Activism

Activism

[ak-tuh-viz-uhm]
Activism, in a general sense, can be described as intentional action to bring about social or political change. This action is in support of, or opposition to, one side of an often controversial argument.

The word "activism" is often used synonymously with protest or dissent, but activism can stem from any number of political orientations and take a wide range of forms, from writing letters to newspapers or politicians, political campaigning, economic activism (such as boycotts or preferentially patronizing preferred businesses), rallies, blogging and street marches, strikes, or even guerrilla tactics. In the more confrontational cases, an activist may be called a freedom fighter by some, and a terrorist by others, depending on whether the commentator supports the activist's ends.

In some cases, activism has nothing to do with protest or confrontation: for instance, some religious, feminist or vegetarian/vegan activists try to persuade people to change their behavior directly, rather than persuade governments to change laws. The cooperative movement seeks to build new institutions which conform to cooperative principles, and generally does not lobby or protest politically.

Transformational activism

Transformational activism is the idea that people need to transform on the inside as well on the outside in order to create any meaningful change in the world.

One example of transformational activism is peacekeeping which, as defined by the United Nations, is "a way to help countries torn by conflict create conditions for sustainable peace." Peacekeepers monitor and observe peace processes in post-conflict areas and assist ex-combatants in implementing the peace agreements they may have signed. Such assistance comes in many forms, including confidence-building measures, power-sharing arrangements, electoral support, strengthening the rule of law, and economic and social development. Accordingly UN peacekeepers (often referred to as Blue Helmets because of their light blue helmets) can include soldiers, civilian police officers, and other civilian personnel.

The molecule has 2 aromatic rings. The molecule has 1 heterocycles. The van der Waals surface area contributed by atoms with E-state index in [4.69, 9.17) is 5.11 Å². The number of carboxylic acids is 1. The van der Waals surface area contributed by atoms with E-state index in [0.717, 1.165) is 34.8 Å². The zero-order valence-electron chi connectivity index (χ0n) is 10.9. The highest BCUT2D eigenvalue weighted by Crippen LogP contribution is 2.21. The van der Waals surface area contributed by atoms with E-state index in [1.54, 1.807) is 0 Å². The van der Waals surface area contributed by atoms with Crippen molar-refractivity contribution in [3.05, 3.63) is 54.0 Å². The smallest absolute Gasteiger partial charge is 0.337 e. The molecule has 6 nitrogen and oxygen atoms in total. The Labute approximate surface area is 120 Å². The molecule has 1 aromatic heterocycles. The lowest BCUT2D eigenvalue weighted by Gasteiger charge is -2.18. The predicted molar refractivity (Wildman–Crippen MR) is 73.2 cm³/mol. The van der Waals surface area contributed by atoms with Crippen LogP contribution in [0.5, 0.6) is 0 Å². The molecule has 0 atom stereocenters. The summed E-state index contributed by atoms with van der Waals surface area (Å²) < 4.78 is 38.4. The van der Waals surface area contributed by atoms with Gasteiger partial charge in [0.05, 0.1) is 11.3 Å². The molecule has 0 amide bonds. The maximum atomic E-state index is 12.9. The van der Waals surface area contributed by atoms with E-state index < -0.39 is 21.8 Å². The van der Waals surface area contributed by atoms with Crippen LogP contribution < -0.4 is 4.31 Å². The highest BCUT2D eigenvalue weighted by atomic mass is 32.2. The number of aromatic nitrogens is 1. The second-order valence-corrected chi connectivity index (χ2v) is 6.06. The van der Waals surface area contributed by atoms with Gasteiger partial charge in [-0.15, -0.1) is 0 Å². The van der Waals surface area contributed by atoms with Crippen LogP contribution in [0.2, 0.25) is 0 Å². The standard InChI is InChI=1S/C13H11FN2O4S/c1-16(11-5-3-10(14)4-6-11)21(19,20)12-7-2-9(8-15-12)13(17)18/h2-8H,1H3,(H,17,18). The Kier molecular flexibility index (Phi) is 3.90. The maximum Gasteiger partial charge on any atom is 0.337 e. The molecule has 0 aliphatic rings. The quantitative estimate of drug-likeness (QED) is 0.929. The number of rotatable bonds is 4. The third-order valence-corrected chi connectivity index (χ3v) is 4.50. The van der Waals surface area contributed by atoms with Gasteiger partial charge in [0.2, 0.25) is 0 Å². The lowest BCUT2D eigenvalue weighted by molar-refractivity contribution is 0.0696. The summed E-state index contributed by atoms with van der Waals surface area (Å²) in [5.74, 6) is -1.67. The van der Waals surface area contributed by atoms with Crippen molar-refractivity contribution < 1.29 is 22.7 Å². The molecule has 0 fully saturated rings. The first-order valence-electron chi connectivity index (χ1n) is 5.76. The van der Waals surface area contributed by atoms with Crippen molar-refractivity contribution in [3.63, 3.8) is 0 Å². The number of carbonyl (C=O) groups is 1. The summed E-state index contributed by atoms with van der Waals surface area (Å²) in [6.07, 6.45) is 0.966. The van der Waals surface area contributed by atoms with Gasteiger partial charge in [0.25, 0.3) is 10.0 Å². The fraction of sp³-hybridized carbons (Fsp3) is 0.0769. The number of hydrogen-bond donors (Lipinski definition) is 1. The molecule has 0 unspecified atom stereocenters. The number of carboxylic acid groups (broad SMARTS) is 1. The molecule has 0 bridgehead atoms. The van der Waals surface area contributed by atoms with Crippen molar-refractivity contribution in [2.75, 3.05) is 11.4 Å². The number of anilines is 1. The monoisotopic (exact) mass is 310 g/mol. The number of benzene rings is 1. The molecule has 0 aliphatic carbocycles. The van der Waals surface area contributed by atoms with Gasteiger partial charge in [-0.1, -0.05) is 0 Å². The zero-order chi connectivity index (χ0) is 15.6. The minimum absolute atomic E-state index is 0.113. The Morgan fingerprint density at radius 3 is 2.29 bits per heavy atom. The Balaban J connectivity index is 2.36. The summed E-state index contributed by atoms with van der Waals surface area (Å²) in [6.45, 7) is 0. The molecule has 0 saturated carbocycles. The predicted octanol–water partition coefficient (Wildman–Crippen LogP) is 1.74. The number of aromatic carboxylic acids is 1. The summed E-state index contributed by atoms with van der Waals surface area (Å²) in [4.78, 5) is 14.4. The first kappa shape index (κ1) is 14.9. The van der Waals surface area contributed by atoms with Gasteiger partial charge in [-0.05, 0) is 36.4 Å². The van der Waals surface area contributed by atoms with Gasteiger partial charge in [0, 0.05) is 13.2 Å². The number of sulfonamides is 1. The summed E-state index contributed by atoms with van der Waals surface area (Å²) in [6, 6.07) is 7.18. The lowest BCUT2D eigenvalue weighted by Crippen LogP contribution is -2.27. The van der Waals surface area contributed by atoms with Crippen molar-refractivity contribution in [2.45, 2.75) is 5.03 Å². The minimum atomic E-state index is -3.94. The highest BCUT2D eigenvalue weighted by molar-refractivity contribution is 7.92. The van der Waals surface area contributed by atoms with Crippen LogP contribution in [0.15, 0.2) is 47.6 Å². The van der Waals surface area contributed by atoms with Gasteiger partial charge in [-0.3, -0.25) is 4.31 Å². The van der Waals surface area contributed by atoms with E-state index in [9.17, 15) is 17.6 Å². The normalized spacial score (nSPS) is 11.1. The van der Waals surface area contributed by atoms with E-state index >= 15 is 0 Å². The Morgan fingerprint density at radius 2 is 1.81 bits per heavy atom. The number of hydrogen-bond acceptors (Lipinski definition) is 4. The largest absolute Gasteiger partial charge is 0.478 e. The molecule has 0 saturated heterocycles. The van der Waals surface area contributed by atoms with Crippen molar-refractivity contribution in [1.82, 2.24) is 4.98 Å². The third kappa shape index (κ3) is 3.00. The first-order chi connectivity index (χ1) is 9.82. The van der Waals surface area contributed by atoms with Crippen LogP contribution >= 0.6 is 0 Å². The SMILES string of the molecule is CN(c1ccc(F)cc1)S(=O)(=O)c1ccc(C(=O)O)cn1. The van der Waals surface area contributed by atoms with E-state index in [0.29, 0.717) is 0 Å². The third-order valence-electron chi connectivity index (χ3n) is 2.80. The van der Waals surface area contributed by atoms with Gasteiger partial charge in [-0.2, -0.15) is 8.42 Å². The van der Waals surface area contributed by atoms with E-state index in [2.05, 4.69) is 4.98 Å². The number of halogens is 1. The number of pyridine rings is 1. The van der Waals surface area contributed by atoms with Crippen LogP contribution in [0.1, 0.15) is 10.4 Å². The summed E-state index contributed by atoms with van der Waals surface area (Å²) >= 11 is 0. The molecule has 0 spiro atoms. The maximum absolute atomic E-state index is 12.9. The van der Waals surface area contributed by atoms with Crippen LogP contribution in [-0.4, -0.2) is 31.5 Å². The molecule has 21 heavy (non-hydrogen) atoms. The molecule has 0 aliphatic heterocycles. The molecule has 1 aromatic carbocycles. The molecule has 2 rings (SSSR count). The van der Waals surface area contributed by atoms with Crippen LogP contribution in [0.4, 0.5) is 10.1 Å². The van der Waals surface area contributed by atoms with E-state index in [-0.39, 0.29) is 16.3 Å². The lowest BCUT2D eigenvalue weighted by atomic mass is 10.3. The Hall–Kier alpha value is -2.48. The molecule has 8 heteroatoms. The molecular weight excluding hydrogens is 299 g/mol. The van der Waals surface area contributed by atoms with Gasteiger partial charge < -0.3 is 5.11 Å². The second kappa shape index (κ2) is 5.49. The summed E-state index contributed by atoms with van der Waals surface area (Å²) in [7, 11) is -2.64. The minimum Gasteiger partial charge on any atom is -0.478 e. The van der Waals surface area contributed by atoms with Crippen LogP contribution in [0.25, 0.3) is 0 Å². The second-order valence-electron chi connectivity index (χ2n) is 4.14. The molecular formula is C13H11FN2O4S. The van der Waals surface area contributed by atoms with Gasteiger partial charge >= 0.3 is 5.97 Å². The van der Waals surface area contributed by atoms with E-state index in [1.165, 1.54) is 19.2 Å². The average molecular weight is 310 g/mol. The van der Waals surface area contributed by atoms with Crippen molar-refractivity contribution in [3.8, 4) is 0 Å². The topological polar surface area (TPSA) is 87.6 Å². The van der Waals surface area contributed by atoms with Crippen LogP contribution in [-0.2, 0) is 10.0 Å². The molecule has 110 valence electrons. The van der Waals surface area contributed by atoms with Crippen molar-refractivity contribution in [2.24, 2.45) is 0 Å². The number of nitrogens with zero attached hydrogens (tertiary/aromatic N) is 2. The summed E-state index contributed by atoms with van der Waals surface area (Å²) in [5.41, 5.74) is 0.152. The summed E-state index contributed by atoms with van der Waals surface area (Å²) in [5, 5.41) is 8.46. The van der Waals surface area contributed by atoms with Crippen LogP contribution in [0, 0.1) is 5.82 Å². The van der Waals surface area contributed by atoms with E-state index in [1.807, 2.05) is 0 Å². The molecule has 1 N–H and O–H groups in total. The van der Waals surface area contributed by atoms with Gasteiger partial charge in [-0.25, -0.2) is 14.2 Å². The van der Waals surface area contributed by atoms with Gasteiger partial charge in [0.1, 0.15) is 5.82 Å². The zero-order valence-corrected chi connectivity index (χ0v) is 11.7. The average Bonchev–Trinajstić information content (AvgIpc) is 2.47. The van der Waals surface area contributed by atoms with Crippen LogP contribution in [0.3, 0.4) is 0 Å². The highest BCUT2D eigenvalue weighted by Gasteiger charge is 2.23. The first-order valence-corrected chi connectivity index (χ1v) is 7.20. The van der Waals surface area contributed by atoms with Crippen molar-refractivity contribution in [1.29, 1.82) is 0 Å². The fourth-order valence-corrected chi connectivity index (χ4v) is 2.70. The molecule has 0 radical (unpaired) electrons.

Another example is encouraging choices to live in racially diverse communities. Such communities may literally "transform" communities by opening the minds of residents to new ideas, new cultures, new historical perspectives, and a broader view of life that ultimately can benefit social relations.

Another example of transformational activism is transformational economics. This is the idea that you can change the way resources flow in a society by doing inner work. People examine their emotional reactions to what their needs are. This may allow them to see that things they felt they needed are not really needed. This then alters the flow of goods in a society because of the underlying change in needs.

Tranformational politics is the field of guiding people to look inwardly what they feel is true power. They may discover that real power is seeing the deep connection of everyone with each other and of being able to tap that place. In this case power is not power over someone, but rather power to unleash collective creativity in creating a new society.

Tranformational activism is about looking for the common values underneath, and then working from there so that both parties are able to get what they want. In the process one or both parties may find their inner landscape and paradigms changing.

Transformational open-sourced activism is the idea that you can tap into the power of mass collaboration and collective creativity in a way that transforms the people involved into more loving, peaceful, compassionate states.

Types of activism

References

  • Randy Shaw, The Activist's Handbook: A Primer for the 1990s and Beyond (University of California Press, 1996). ISBN 0-520-20317-8
  • David Walls, The Activist's Almanac: The Concerned Citizen's Guide to the Leading Advocacy Organizations in America (Simon & Schuster/Fireside, 1993). ISBN 0-671-74634-0
  • Victor Gold, Liberwocky (Thomas Nelson, 2004). ISBN 978-0785260578

See also

External links

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